An emerging focus for many companies and CCOs is the overall customer experience. This is an emerging discipline and as such has a process but relatively few “best practices.” During the CCO Summit in June, 2009, Rudy Vidal presented brilliantly on the Customer Experience and outlined a process for mapping and improving the holistic customer experience.
Typically, companies deliver products and services and most other communications in a uni-directional format— delivering to and speaking at customers, rather than engaging in a dialog and sharing expectations. Customers are forced to interact on the company’s terms rather than through the channels and media and that work best for them.
Rudy Vidal divides the customer experience into two components: emotional and tangible. The emotional represents how we want the customer to feel as a result of an interaction, and the tangible is the corporate deliverable such as a product, service, telephone problem resolution, or delivery of a bill.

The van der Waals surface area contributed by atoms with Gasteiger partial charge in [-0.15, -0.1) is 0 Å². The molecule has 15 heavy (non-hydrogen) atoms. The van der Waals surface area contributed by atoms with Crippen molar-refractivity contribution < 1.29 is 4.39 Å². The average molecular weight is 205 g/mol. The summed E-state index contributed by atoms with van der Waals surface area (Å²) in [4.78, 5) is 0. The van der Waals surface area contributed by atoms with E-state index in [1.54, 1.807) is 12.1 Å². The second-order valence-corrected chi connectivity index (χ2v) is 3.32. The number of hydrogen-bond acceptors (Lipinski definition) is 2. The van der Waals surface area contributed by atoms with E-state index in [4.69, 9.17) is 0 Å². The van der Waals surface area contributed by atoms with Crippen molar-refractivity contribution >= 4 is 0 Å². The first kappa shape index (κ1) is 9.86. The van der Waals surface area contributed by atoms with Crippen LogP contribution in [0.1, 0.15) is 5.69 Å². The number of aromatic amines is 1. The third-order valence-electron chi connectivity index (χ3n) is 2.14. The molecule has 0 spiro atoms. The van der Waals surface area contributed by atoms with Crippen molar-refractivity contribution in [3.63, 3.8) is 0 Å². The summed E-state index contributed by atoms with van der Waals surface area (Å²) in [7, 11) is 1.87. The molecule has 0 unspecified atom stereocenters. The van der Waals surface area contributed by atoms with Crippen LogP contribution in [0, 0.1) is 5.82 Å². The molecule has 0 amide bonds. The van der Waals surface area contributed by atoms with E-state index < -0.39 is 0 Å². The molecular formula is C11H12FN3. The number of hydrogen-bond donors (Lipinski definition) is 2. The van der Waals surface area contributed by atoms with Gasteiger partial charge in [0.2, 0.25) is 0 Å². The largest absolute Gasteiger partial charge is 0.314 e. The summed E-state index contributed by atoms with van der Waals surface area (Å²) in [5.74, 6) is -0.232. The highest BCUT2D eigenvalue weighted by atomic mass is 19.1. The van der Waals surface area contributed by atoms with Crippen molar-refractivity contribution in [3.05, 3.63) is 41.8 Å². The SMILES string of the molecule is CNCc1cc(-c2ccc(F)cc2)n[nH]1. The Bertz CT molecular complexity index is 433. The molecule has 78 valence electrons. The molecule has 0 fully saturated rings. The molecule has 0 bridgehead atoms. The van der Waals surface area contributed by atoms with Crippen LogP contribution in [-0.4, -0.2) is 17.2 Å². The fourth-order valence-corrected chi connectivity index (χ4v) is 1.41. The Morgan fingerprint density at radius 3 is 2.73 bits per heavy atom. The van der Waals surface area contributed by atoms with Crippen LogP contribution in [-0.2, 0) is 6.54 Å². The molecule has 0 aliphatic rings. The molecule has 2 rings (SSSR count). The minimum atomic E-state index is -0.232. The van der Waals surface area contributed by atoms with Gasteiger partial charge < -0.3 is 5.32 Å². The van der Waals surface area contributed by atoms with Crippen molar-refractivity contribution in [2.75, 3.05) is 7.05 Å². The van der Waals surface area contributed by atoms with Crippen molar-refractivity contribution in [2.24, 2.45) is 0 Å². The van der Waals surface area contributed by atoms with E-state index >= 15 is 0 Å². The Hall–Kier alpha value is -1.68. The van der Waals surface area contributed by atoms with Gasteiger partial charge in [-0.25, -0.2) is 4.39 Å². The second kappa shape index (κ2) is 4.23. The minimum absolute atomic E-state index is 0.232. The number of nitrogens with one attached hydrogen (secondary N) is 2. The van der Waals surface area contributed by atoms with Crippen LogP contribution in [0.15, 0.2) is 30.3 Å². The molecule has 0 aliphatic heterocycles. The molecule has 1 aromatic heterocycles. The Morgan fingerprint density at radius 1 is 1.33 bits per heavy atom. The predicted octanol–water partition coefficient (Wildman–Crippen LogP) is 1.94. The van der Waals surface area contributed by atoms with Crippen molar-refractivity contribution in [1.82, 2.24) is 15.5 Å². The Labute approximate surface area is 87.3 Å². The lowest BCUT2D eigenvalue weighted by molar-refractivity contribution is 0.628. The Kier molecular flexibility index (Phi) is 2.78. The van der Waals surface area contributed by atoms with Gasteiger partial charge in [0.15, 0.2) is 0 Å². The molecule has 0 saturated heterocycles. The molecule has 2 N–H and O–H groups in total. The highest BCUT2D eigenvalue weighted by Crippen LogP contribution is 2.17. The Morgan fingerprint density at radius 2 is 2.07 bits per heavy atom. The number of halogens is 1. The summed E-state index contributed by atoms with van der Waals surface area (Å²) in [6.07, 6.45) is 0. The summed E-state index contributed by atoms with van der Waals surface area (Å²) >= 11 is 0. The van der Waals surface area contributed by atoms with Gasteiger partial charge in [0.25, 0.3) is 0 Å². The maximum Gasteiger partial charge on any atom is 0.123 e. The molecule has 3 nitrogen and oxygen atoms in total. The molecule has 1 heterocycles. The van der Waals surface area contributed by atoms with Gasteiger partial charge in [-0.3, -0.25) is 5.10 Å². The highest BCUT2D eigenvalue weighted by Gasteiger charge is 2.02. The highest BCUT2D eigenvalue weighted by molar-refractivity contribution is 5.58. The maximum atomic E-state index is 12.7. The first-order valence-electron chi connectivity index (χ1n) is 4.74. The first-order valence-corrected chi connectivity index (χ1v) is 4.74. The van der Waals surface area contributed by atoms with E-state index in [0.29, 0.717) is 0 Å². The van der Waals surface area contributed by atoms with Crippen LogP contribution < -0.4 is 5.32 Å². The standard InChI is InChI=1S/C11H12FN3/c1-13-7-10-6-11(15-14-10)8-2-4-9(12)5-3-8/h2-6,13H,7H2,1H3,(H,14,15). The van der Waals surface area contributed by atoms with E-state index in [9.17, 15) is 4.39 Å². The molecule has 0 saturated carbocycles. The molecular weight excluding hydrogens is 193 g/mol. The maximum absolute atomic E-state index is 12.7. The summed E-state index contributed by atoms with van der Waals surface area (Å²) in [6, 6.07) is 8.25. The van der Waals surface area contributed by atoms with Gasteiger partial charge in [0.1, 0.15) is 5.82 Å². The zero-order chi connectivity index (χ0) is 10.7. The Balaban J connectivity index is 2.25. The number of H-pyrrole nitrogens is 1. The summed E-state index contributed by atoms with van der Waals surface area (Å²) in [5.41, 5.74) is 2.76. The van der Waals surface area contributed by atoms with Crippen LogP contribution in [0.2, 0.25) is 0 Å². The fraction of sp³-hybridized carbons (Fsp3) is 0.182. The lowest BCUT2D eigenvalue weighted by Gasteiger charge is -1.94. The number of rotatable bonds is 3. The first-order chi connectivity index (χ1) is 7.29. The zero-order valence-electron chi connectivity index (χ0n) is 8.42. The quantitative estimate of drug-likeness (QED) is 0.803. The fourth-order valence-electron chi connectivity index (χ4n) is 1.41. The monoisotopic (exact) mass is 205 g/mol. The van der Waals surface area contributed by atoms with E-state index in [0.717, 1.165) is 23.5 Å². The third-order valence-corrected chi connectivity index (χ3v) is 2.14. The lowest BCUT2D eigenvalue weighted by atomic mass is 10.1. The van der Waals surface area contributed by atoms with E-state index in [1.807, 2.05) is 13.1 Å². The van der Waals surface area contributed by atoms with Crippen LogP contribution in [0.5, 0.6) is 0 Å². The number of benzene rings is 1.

Prior to this point in the discussion, our focus has been on the tangible, practical aspect of the customer experience, especially around ensuring that basic needs around products and services are being met. The focus of this section is more on the process for understanding, measuring, and improving the emotional aspects of the customer experience. There may well be some practical overlap with previous sections.
All CCOs have had experiences where customers have flared up and escalated hot issues. Many people get involved, each pointing the finger or defending a position. As the CCO gets to the bottom of the issue, the company ends up doing the right thing for the customer and fixes the issue. Why wait for the issue to arise if it can be properly anticipated beforehand? This section discusses how the “ideal” customer experience for the most important customer segments is discovered, implemented, and refined to provide competitive advantage while making it easier for customers to do business with your company.